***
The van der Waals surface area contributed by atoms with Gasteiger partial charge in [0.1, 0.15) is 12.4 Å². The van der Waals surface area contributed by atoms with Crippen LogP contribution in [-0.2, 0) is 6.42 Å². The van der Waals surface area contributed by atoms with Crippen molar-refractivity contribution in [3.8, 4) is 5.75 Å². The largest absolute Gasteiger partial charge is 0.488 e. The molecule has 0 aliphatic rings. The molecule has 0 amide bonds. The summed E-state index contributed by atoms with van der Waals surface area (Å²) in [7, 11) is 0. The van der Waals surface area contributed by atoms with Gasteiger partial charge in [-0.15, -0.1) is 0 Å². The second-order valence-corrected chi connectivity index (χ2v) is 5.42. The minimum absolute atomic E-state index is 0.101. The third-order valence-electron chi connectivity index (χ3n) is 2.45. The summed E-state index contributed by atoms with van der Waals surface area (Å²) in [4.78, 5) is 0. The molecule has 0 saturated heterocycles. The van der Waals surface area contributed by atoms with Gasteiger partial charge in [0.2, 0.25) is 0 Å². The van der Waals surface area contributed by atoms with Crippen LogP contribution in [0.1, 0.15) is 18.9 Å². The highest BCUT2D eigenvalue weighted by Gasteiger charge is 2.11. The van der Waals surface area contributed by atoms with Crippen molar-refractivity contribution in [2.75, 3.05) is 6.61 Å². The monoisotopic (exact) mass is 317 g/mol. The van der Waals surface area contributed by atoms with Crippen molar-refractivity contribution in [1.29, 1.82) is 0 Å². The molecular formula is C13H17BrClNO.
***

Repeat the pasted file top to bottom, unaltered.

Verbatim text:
The van der Waals surface area contributed by atoms with Gasteiger partial charge in [0.1, 0.15) is 12.4 Å². The van der Waals surface area contributed by atoms with Crippen LogP contribution in [-0.2, 0) is 6.42 Å². The van der Waals surface area contributed by atoms with Crippen molar-refractivity contribution in [3.8, 4) is 5.75 Å². The largest absolute Gasteiger partial charge is 0.488 e. The molecule has 0 aliphatic rings. The molecule has 0 amide bonds. The summed E-state index contributed by atoms with van der Waals surface area (Å²) in [7, 11) is 0. The van der Waals surface area contributed by atoms with Gasteiger partial charge in [-0.15, -0.1) is 0 Å². The second-order valence-corrected chi connectivity index (χ2v) is 5.42. The minimum absolute atomic E-state index is 0.101. The third-order valence-electron chi connectivity index (χ3n) is 2.45. The summed E-state index contributed by atoms with van der Waals surface area (Å²) in [4.78, 5) is 0. The molecule has 0 saturated heterocycles. The van der Waals surface area contributed by atoms with Gasteiger partial charge in [0.2, 0.25) is 0 Å². The van der Waals surface area contributed by atoms with Crippen LogP contribution in [0.1, 0.15) is 18.9 Å². The highest BCUT2D eigenvalue weighted by Gasteiger charge is 2.11. The van der Waals surface area contributed by atoms with Crippen molar-refractivity contribution in [2.75, 3.05) is 6.61 Å². The monoisotopic (exact) mass is 317 g/mol. The van der Waals surface area contributed by atoms with Crippen molar-refractivity contribution in [1.29, 1.82) is 0 Å². The molecular formula is C13H17BrClNO.